How Israeli gas could reach Europe

Karine Elharrar  credit: Israel Democracy Institute
Karine Elharrar credit: Israel Democracy Institute

Via Egypt, Syria, Iraq or Turkey, or even directly: several possibilities are mooted for Israel to help wean Europe off Russian gas.

The European energy crisis resulting from the Russian invasion of Ukraine demands quick solutions, and Israel's gas fields represent one of them. Senior officials from the countries of the region and the US, and gas industry executives, all tell the same story: the US is urging with all its might the implementation of solutions that will reduce Europe's dependence on Russian gas and oil.

Were it not for the Abraham Accords, the talks between the countries of the region would not be possible. The pressing need for an answer to Europe's energy problem has spurred the Americans to even greater involvement in promoting regional agreements, including bringing more countries into the circle. The possible solutions have been discussed at several meetings, including the meeting of regional foreign ministers, together with US Secretary of State Antony Blinken, in the Negev.

Russia supplied Europe with over 155 billion cubic meters (BCM) of gas last year, about 40% of the continent's consumption. On the assumption that some European countries will continue to receive gas from Russia, the need arises to replace 100-120 BCM of gas. The US has promised 15-20 BCM of liquefied natural gas (LNG) annually; Qatar is supposed to add 20-30 BCM, and the EastMed countries, headed by Israel, another 20 BCM. Of this, at least 10 BCM is due to come from Israel's Leviathan reservoir, which currently produces 12 BCM annually.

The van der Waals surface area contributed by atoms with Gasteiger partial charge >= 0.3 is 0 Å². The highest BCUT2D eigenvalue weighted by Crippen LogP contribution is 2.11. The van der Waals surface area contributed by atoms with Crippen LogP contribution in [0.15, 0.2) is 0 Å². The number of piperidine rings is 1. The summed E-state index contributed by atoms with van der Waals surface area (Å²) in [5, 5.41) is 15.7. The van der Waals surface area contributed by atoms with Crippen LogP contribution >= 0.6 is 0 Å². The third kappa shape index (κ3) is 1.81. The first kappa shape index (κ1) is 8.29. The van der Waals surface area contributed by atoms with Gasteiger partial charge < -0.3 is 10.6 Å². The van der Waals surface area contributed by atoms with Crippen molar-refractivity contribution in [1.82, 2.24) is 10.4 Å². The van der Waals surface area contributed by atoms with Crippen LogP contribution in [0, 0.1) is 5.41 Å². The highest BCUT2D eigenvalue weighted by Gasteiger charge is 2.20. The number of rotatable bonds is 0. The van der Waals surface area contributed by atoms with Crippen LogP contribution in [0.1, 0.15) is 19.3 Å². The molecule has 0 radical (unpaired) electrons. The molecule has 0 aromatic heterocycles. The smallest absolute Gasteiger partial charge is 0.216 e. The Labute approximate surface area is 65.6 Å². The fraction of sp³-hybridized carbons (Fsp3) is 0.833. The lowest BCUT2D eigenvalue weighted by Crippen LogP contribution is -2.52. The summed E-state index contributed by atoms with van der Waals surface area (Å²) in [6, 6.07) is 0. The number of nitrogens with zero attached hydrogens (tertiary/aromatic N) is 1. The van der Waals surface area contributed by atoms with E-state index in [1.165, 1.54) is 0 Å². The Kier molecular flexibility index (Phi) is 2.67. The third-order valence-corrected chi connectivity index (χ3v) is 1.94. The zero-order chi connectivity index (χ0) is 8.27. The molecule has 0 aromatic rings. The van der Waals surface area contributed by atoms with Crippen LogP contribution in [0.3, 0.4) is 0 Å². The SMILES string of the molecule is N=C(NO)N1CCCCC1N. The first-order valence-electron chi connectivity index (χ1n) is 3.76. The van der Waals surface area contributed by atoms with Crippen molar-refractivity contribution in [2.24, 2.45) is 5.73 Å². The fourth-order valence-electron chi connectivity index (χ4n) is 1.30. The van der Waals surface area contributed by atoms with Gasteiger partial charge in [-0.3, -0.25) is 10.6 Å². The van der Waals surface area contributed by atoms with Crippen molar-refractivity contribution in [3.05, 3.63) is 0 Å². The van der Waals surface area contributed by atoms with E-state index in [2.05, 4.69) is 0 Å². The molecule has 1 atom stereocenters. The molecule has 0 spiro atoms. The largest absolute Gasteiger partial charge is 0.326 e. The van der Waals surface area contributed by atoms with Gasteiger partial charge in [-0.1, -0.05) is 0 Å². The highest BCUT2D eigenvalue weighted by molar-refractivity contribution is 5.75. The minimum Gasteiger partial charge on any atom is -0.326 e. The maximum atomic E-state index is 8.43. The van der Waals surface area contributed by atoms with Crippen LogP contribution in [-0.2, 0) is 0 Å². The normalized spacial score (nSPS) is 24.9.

The meetings held by Minister of National Infrastructures, Energy and Water Resources Karine Elharrar in Egypt dealt with this subject, as did the meetings of Minister of Foreign Affairs Yair Lapid and Prime Minister Naftali Bennett with leaders and foreign ministers of countries of the region. At the same time, according to at least two sources, senior Israeli officials visited three countries that have no diplomatic ties with Israel in order to promote solutions.

According to a report by Reuters, Israeli, US and Iraqi-Kurdish representatives discussed transporting gas from the Kurdish autonomous region in northern Iraq to Turkey, and thence to Europe. Sources inform "Globes" that at talks involving some of the Gulf states, headed by the UAE, a more ambitious idea was discussed: a gas pipeline from the Gulf via Iraq to join up with the Turkish pipeline that already carries gas to Europe.

The Turks receive most of their gas from Russia, Azerbaijan, and Iran. They use some of it themselves, while the rest is transported to Europe. Israel, according to two sources, is assisting in these negotiations. This, however, is the longest-term solution of all, and it is also problematic, because of the need to traverse unstable Iraq.